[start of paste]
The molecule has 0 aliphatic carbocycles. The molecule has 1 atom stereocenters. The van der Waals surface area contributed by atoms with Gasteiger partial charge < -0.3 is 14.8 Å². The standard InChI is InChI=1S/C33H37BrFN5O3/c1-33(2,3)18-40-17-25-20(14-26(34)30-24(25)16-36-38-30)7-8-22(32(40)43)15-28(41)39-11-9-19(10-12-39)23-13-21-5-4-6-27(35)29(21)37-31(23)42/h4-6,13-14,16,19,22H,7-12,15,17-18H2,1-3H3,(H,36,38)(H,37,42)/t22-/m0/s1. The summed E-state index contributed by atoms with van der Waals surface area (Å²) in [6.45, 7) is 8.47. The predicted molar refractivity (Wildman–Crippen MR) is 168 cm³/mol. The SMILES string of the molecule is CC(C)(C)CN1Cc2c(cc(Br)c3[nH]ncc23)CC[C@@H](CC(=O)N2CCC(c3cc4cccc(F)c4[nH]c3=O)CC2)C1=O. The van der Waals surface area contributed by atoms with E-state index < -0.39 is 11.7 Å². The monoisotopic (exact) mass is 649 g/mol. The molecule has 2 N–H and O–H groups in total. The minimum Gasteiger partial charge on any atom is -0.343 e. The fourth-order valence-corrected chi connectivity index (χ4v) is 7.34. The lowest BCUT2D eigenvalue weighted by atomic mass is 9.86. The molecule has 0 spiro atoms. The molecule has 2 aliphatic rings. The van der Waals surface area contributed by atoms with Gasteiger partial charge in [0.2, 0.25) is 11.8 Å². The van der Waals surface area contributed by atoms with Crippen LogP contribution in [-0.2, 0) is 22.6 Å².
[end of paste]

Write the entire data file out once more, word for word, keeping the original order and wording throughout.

The molecule has 0 aliphatic carbocycles. The molecule has 1 atom stereocenters. The van der Waals surface area contributed by atoms with Gasteiger partial charge < -0.3 is 14.8 Å². The standard InChI is InChI=1S/C33H37BrFN5O3/c1-33(2,3)18-40-17-25-20(14-26(34)30-24(25)16-36-38-30)7-8-22(32(40)43)15-28(41)39-11-9-19(10-12-39)23-13-21-5-4-6-27(35)29(21)37-31(23)42/h4-6,13-14,16,19,22H,7-12,15,17-18H2,1-3H3,(H,36,38)(H,37,42)/t22-/m0/s1. The summed E-state index contributed by atoms with van der Waals surface area (Å²) in [6.45, 7) is 8.47. The predicted molar refractivity (Wildman–Crippen MR) is 168 cm³/mol. The SMILES string of the molecule is CC(C)(C)CN1Cc2c(cc(Br)c3[nH]ncc23)CC[C@@H](CC(=O)N2CCC(c3cc4cccc(F)c4[nH]c3=O)CC2)C1=O. The van der Waals surface area contributed by atoms with E-state index < -0.39 is 11.7 Å². The monoisotopic (exact) mass is 649 g/mol. The molecule has 2 N–H and O–H groups in total. The minimum Gasteiger partial charge on any atom is -0.343 e. The fourth-order valence-corrected chi connectivity index (χ4v) is 7.34. The lowest BCUT2D eigenvalue weighted by atomic mass is 9.86. The molecule has 0 spiro atoms. The molecule has 2 aliphatic rings. The van der Waals surface area contributed by atoms with Gasteiger partial charge in [0.2, 0.25) is 11.8 Å². The van der Waals surface area contributed by atoms with Crippen LogP contribution in [-0.2, 0) is 22.6 Å².